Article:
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How did Canon make the fastest DSLR ever? By redesigning the mirror box

How did Canon make the fastest DSLR ever? By redesigning the mirror box

It turns out that you really can teach an old dog new tricks. Canon has just released the fastest DSLR ever, with a mechanical shutter capable of 16 frames per second with full tracking, autofocus and autoexposure.

And how did it achieve that? By completely redesigning how the mirror box works. You can read our Canon EOS-1D X Mark III review to see what the end results are, but here Canon tells us how it managed to do new things with a mirror mechanism in 2020.

“Many years ago I spoke to someone I knew who was a senior engineer working for a camera company that makes cameras, and SLRs especially – who obviously isn’t Canon,” said Mike Burnhill, technical support manager, for Canon Europe.

“And they said basically, under their mathematics, the fastest you could ever achieve stable autofocus was 12 frames a second – that was it, that was the maximum that could ever be done, because physics meant that it was not possible.” For reference, the Nikon D5’s fastest mechanical shutter speed with AF is 12 frames.

Here we are, maybe a decade later, we’re now getting 16 frames per second. How? We’ve basically redesigned how the mirror boxes work. We’re no longer following the same principles – we’re changing the rules, shall we say. No longer do we use gravity and springs of the old days, it’s all driven using solenoids  – the mirror is pushed up and pulled down, very very precisely.”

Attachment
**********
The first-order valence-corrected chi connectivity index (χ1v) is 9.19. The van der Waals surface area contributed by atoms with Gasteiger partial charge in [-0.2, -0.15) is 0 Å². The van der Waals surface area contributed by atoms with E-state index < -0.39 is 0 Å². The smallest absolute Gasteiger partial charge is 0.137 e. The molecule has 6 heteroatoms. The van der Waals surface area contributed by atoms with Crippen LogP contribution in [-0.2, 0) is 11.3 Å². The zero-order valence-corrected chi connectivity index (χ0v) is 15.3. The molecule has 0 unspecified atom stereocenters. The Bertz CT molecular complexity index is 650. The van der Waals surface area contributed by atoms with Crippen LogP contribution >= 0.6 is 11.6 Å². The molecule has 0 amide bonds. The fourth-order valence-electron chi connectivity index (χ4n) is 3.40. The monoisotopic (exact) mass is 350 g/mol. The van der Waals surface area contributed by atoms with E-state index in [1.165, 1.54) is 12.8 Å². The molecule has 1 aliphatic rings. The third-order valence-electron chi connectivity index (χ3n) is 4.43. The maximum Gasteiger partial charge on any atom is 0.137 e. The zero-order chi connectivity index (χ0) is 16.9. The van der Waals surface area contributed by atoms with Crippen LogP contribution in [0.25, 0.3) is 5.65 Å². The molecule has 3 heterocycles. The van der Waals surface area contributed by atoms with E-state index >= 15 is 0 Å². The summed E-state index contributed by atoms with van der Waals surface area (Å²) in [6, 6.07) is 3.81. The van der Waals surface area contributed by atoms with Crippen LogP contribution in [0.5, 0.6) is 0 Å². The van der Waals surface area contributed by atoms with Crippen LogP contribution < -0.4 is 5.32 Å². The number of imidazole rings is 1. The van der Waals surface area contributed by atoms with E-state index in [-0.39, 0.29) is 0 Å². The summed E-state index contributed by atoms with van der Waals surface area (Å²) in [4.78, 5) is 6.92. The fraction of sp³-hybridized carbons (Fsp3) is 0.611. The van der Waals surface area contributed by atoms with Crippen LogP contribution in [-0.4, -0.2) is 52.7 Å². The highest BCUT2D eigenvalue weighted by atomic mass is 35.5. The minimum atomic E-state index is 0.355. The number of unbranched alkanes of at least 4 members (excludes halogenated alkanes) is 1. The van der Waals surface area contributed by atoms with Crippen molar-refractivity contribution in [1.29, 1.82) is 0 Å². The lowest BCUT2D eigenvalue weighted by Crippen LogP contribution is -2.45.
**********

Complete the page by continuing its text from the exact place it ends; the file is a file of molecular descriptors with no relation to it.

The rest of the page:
Obviously if you simply hold out an apple and drop it, it’s going to take longer to hit the ground than it would if you threw it. The principle is the same here, with solenoids effectively hurtling the shutter (apple) much faster – and much more precisely – than it would achieve by gravity alone.

“The time that the mirror rattles is greatly reduced, because it’s being pushed into place and pulled into place, so it’s sitting exactly. And for this product as well, we’ve now got both mirrors synchronized, so they move together and stop together. So any vibration is taken out of both mirrors at the same time. That’s really reducing the amount of wobble.”

More than just reducing rattle, this also reduces viewfinder blackout. “The benefit of that is not only more accurate AF, but reduced blackout time. So even though you’re now shooting at 16 frames a second, the mirror is returning much quicker – and you’re seeing the picture much, much quicker than before.” 

In this way, the Canon EOS-1D X Mark III is able to reduce blackout to a minimum in order to compete with the blackout-free electronic viewfinder of its mirrorless rival, the Sony A9 II.

Who said the DSLR was dead? Certainly not Canon. When the company is still finding ways to refine and redesign the trusty mirror mechanism, it appears there’s plenty of life in this old dog yet.

Read more: 

Hands on: Canon EOS-1D X Mark III review
Canon EOS-1D X Mark III: 20.1MP sensor, 5.5K 12-bit RAW, "Smart" joystick
"Our focus is on RF”, says Canon – no new EF lenses unless "market demands it"

  • AnOpticalView
    I guess importantly that this new shutter assembly has terrible mirror slap given the violence and speed the mirror is being pulled by the solenoids first this way then that? It will be interesting if it is ever implemented in a working camera and how it fares. Interesting engineering concept though.
    I have a 10 fps camera and I can tell you weeding out images post a session is a nightmare. I find I use the top fps speed less and less preferring a slower speed and more control.

    Superfast shutter speeds appear to be useful and it is great to have that facility but it is useful only in some circumstances.
    Reply